Difficult conversations are a fact of life, and no one enjoys having them. Nevertheless, they can be extremely important in the workplace, in families, and in relationships. For people with IBS, difficult conversations sometimes come with the territory, since stress, food, relationships, and schedules all take a turn being affected by the condition. Wondering how to talk about IBS with a friend or loved one can be challenging at the best of times, so today, we’re sharing tips for making difficult conversations easier.
How to Have Difficult Conversations 101: Don’t Catastrophize!
If you’re planning on sharing a diagnosis or discussing your own dietary or scheduling needs, you may try to map out the outcome of the conversation. However, rule number one of how to have difficult conversations is don’t start thinking about potential bad outcomes!
The technical term for thinking about the absolute worst case scenario and spiraling into it is catastrophizing. It’s easy to start imagining the worst-case scenario as soon as you realize you need to talk about IBS, and to become mired down in the bleakest potential timeline. Examples of catastrophizing include thinking things like:
If I tell this person X, they won’t like me anymore!
If I try to talk about IBS with my date, they won’t want to see me anymore…
If they don’t understand, I won’t be able to handle it.
Catastrophizing helps nobody, and it doesn’t make having a difficult conversation any easier! If you’re wondering how to talk about IBS with a loved one, friend, partner, or even your boss, it’s important not to wind yourself up in your head beforehand. The truth is, you can’t know how anyone is going to react! Trying to project is a way of trying to control the situation, but it can lead you to needlessly worrying. Hope for the best, prepare for the worst, and expect nothing!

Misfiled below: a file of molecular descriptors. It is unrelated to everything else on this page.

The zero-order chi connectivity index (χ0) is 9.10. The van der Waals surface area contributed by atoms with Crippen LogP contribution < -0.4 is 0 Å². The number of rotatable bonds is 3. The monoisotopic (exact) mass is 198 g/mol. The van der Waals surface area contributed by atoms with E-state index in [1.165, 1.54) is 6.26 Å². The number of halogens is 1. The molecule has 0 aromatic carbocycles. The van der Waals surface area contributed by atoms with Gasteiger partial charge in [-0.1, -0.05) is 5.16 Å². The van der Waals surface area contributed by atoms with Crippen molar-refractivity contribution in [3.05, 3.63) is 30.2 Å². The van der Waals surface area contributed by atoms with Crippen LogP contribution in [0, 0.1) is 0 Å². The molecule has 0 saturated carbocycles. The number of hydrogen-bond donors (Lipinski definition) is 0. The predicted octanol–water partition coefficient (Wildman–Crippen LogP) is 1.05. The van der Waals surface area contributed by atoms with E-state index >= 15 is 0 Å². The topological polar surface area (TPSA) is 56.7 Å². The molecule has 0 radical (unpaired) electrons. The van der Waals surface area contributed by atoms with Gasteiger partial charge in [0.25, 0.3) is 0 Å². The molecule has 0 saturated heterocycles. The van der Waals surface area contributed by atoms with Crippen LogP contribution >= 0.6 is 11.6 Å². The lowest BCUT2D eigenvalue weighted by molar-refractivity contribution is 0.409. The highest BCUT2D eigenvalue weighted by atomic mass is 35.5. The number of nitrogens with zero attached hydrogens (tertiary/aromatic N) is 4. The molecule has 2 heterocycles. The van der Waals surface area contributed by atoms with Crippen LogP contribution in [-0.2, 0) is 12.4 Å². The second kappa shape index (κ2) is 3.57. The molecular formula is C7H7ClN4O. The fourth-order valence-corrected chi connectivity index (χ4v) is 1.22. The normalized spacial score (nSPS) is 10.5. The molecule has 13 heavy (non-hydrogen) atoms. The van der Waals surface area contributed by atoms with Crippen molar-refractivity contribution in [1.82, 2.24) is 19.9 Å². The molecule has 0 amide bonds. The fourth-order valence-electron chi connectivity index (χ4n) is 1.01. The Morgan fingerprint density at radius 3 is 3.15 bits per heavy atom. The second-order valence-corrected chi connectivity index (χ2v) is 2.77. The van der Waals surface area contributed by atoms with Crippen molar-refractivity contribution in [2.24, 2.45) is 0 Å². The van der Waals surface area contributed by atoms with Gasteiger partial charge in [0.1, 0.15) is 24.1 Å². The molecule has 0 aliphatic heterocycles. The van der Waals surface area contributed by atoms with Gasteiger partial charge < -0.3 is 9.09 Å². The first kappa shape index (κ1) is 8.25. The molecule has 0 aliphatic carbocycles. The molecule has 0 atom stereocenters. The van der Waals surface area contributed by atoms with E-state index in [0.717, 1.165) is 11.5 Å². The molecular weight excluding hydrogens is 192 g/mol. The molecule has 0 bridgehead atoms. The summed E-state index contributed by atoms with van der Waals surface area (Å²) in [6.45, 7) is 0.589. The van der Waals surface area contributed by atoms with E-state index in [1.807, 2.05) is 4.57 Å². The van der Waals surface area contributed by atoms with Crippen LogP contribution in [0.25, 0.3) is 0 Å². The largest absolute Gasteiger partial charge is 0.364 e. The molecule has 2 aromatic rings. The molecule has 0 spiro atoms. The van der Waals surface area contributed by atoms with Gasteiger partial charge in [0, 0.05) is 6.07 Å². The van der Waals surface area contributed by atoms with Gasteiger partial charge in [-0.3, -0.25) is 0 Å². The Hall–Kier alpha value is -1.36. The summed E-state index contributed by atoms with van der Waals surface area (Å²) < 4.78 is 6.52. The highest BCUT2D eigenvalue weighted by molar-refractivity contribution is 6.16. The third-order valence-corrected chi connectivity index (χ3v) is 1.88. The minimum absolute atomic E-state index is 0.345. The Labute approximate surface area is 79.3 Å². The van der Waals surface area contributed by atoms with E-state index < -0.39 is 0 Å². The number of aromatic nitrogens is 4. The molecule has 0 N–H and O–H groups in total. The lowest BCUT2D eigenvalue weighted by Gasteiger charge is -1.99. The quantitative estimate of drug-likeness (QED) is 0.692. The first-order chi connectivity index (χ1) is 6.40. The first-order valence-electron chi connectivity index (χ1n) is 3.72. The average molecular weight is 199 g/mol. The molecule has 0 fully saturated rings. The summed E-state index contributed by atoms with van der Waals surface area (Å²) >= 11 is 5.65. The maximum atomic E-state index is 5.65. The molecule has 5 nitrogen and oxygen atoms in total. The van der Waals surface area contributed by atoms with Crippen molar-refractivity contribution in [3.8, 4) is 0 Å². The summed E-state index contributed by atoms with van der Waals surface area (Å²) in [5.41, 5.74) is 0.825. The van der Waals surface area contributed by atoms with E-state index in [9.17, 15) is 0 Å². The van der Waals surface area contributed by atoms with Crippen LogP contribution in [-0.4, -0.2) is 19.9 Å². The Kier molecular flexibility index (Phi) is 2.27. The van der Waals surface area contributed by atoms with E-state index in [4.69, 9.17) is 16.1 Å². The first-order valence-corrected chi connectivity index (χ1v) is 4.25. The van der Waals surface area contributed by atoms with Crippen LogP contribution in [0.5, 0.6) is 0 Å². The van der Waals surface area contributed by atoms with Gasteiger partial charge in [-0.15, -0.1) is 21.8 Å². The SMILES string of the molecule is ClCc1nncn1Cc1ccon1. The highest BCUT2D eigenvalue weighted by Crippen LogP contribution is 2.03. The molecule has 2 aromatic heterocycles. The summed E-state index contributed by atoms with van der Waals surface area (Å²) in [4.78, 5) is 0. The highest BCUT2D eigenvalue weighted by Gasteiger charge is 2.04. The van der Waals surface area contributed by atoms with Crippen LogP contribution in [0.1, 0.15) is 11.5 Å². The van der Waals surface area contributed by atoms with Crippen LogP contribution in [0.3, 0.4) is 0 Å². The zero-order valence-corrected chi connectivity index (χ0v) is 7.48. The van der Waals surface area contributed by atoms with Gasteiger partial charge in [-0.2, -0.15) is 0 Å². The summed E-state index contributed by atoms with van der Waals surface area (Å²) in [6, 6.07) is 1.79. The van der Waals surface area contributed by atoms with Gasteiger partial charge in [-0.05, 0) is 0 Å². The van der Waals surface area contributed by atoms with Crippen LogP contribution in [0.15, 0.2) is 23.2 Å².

Don’t Put It Off Just Because It’s Scary
It’s tempting to find excuses to avoid thorny subjects. We all naturally avoid pain and seek out pleasure, so it takes courage to dive headfirst into something we’re afraid of. Do any of these excuses sound familiar?
Today isn’t a good day…
I’d rather just enjoy my time with them…
I’ll know when it’s a good time, and that’s not now.
Tomorrow I’ll definitely do it!
If you don’t know how to have difficult conversations about IBS, you may want to put it off; but like many things in life, the more you put it off, the bigger it gets in your head, and the bigger it gets, the more you’ll want to put it off, and so on.
It’s important to have difficult conversations about IBS sooner rather than later. After all, you may be putting it off, but your IBS symptoms aren’t! Talking about IBS can be important for several reasons. Perhaps you find that you need accommodation at work, such as shifting your schedule or finding a way to reduce symptom-triggering stress. Perhaps you need to talk to your romantic partner about your IBS because of dietary needs when you eat out, or symptoms manifesting themselves at (ahem!) the least opportune moments.
Or maybe you just need to talk about it with someone! IBS can be an isolating, lonely condition, and this feeling can be exacerbated by what feels like the indelicate nature of the subject. The truth is, IBS and its symptoms are nothing to be ashamed of. Talking to a trusted friend or family member about what you’re going through can be a good way to cope with the experience. After all, you deserve support!
Know Your Facts!
Finally, know your facts! You’ll feel much better about your discussion if you know what you want to say ahead of time, and you’ll also be able to answer any questions that may arise. If you’re really nervous about a difficult conversation, you can even write out a script ahead of time–this article provides some great starting points for talking about IBS, as well as some key questions to ask yourself.
You can also check out some of our resources to get more information about the condition! If you know what you’re going to say ahead of time, it can greatly increase your feeling of control and your comfort in the situation. Remember, IBS is nothing to be ashamed of! It’s an extremely common, if inconvenient, condition, and you are not alone in experiencing it.
At Fody, we’re all about knowing what your body needs and living your best life, IBS or not! To learn more about living with IBS and following a gut-friendly diet, check out our blog, and visit our recipes section to find inspiration throughout IBS awareness month and beyond!